Today in History – November 26, 2020 – Happy Thanksgiving! What does NASA have to do with it?

To the amazing members of the Super Sabre Society,

Some Fun Thanksgiving Trivia

1. In the early 1960s, NASA started testing ways to safeguard food for the Apollo mission. The space agency came up with a three-step approach, according to NASA: Identify points in the food production process where hazards could be introduced, Determine how those hazards could be prevented, and Monitor these critical control points with frequent measurements.

The food that astronauts brought onboard the Apollo craft had to be packaged and stored properly, and essentially non-perishable so it could last for the whole journey. There was no room for refrigerators on the spacecraft, after all.

But the new approach wasn’t reserved for astronauts’ meals. Soon after, the food industry began applying NASA’s highly meticulous system to the food gracing Earth-bound tables, too.

After a food-poisoning outbreak at a fast-food chain in 1993, the U.S. Department of Agriculture made NASA’s system the basis of regulation for the meat and poultry industry, and the U.S. Food and Drug Administration (FDA) required the system be put in place for all seafood and juice producers, too.

In 2011, the FDA phased in similar requirements across all remaining food producers registering with the administration. It also required importers to verify that foreign manufacturers also comply with the requirements.

Today, all the companies that provide food for the Thanksgiving table comply with the system that NASA put in place 50 years ago for the Apollo missions. (1)

2. At the turn of the 20th Century, Thanksgiving was celebrated in a very strange manner. It was nicknamed “Ragamuffin Day” as people in cities like Chicago, New York, and Lost Angeles dressed up as poor people and paraded the streets.

Thanksgiving maskers, circa 1910-1915.

Thanksgiving maskers, circa 1910-1915.  “Ragamuffins” sometimes called “Fantastics” because of their outlandish costumes were held as early as 1891. “In fact, so many people participated in masking and making merry back then that, according to a widely distributed item that appeared in the Los Angeles Times of Nov. 21, 1897, Thanksgiving was “the busiest time of the year for the manufacturers of and dealers in masks and false faces. ”

Ragamuffin parades continued to be popular into the 1950s, but they were eventually overpowered by another burgeoning tradition catapulted into prominence by the 1947 movie Miracle on 34th Street. The new symbol of Thanksgiving also showcased people in fantastic masks and costumes and, in addition, hoisted giant character-based balloons. It was called Macy’s Thanksgiving Day Parade. (2)

3.Town Names: Texas, Kentucky, and North Carolina have towns named Turkey. There is also a Pilgrim, MI, and Cranberry, PA.

4. Thanksgiving Date. Thanksgiving in the United States has been observed on differing dates. From the time of the Founding Fathers until the time of Lincoln, the date of observance varied from state to state. The final Thursday in November had become the customary date in most U.S. states by the beginning of the 19th century…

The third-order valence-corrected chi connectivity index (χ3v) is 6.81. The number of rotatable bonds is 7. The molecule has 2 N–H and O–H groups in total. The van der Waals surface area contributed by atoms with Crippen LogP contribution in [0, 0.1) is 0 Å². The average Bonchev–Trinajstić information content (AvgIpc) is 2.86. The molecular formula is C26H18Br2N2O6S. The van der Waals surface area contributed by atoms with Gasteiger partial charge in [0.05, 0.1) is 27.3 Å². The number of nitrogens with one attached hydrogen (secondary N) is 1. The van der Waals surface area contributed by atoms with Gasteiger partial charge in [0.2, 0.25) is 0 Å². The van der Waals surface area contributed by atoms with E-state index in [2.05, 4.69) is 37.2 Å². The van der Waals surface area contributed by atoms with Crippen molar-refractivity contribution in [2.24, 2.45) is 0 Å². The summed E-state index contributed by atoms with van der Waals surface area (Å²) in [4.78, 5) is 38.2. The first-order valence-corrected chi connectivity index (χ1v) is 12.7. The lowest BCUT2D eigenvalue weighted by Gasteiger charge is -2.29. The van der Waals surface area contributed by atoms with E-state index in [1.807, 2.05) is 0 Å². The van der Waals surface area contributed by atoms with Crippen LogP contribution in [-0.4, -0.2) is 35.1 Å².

Modern Thanksgiving was proclaimed for all states in 1863 by Abraham Lincoln. Influenced by Sarah Josepha Hale (author of Mary Had A Little Lamb), who wrote letters to politicians for approximately 40 years advocating an official holiday. Lincoln set national Thanksgiving by proclamation for the final Thursday in November…

On October 31, 1939, President Franklin D. Roosevelt signed a presidential proclamation changing the holiday to the next to last Thursday in November, to encourage more holiday spending. On December 26, 1941, he signed a joint resolution of Congress changing the national Thanksgiving Day to the fourth Thursday in November. (3)

5. Jingle Bells was originally written for Thanksgiving. The story has it that in 1850, James Lord Pierpont was at the Simpson Tavern in Medford, Massachusetts, and was inspired by the town’s famous sleigh races. So, he plucked out a little tune on the piano. Needless to say, it was a hit with children and adults, and the lyrics were later slightly altered to be sung around Christmas. (4)

6. A Thanksgiving mix-up inspired the first TV dinners. In 1953, a Swanson employee accidentally ordered a colossal shipment of Thanksgiving turkeys (260 tons, to be exact). To deal with the excess, salesman Gerry Thomas took inspiration from the prepared foods served on airplanes. He came up with the idea of filling 5,000 aluminum trays with the turkey – along with cornbread dressing, gravy, peas, and sweet potatoes to complete the offering. The 98-cents meals were a hit, especially with kids and increasingly busy households. (5)


1. THIS IS HOW THE APOLLO MISSION CHANGED THANKSGIVING. Thanksgiving dinner wouldn’t be the same without a trip or two to the Moo

2.NPR When Thanksgiving was Weird


4. 10 unusual Thanksgiving facts to gobble up, A cornucopia of Turkey Day tidbits, By Meghan Tankersley, Editor USA Today

5. Good Housekeeping Magazine


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